Study of the Selectivity of Methane over Carbon Dioxide Using Composite Inorganic Membranes for Natural Gas Processing
Habiba Shehu, Edidiong Okon, Ifeyinwa Orakwe and Edward Gobina*
Center for Process Integration and Membrane Technology, Robert Gordon University Aberdeen, United Kingdom
- Corresponding Author:
- Edward Gobina
Center for Process Integration and
Membrane Technology, Robert Gordon
University Aberdeen, United Kingdom
E-mail: [email protected]
Received date: April 08, 2016; Accepted date: April 20, 2016; Published date: April 27, 2016
Citation: Shehu H, Okon E, Orakwe I, Gobina E (2016) Study of the Selectivity of Methane over Carbon Dioxide Using Composite Inorganic Membranes for Natural Gas Processing. J Adv Chem Eng 6:150. doi:10.4172/2090-4568.1000150
Copyright: © 2016 Shehu H, et al. This is an open-access article distributed under the terms of the Creative Commons Attribution License, which permits unrestricted use, distribution, and reproduction in any medium, provided the original author and source are credited.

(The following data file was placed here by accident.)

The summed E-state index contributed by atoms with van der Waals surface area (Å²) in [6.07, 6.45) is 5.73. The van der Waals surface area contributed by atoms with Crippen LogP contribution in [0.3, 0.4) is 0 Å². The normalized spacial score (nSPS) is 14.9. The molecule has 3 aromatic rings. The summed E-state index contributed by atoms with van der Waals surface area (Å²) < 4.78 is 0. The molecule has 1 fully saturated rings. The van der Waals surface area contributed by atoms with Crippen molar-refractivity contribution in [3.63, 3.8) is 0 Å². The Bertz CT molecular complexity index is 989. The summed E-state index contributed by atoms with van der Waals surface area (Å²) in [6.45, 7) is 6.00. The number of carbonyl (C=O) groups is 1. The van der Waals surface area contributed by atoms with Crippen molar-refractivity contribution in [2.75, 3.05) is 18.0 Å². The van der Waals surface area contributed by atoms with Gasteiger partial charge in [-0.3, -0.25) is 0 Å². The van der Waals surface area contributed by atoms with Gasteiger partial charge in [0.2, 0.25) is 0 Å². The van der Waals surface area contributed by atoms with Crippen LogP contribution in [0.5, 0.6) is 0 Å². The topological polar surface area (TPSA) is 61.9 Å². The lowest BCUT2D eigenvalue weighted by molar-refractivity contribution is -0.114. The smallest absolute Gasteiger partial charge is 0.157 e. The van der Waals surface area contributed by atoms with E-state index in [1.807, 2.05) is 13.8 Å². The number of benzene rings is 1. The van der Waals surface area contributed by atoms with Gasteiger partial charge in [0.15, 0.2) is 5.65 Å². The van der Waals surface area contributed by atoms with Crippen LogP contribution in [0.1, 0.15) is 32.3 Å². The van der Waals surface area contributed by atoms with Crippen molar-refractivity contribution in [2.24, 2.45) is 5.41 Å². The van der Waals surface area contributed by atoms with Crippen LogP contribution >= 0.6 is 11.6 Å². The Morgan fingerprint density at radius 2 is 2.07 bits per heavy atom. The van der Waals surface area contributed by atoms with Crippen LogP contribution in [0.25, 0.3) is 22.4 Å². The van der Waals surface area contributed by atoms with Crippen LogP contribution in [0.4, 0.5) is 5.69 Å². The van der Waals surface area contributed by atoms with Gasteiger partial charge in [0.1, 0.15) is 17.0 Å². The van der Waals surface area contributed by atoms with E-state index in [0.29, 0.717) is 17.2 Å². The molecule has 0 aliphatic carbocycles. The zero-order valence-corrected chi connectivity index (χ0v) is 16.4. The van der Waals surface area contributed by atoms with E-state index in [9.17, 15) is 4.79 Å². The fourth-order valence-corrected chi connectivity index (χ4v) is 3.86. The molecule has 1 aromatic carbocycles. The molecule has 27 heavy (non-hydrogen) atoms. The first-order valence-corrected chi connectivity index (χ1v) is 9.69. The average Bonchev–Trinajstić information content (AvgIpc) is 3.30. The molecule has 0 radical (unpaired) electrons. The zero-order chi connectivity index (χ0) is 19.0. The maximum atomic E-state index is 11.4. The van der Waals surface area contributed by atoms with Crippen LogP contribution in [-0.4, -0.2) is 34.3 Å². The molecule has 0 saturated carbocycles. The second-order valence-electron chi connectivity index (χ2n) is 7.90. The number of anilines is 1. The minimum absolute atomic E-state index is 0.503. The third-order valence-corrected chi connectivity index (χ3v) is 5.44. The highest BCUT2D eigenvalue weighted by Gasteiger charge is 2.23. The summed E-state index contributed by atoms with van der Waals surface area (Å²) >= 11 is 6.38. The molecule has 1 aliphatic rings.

Natural gas is an important fuel gas that can be used as a power generation fuel and as a basic raw material in petrochemical industries. Its composition varies extensively from one gas field to another. Despite this variation in the composition from source to source, the major component of natural gas is methane with inert gases and carbon dioxide. Hence, all natural gas must undergo some treatment with about 20% of total reserves requiring extensive treatment before transportation via pipelines. The question is can mesoporous membrane be highly selective for methane and be used for the treatment of natural gas? A methodology based on the use of dip-coated silica and zeolite membrane was developed. A single gas permeation test using a membrane reactor was carried out at a temperature of 293 K and a pressure range of 1 × 10-5 to 1 × 10-4 Pa. The permeance of CH4 was in the range of 1.15 × 10-6 to 2.88 × 10-6 mols-1m-2Pa-1 and a CH4/CO2 selectivity of 1.27 at 293 K and 0.09 MPa was obtained. The pore size of the membrane was evaluated using nitrogen adsorption and was found to be 2.09 nm. The results obtained have shown that it is possible to use a mesoporous membrane to selectively remove carbon dioxide from methane to produce pipeline quality natural gas. There is a need for further study of the transport mechanism of methane through the membrane since this is essential for the separation of other hydrocarbons that could be present as impurities.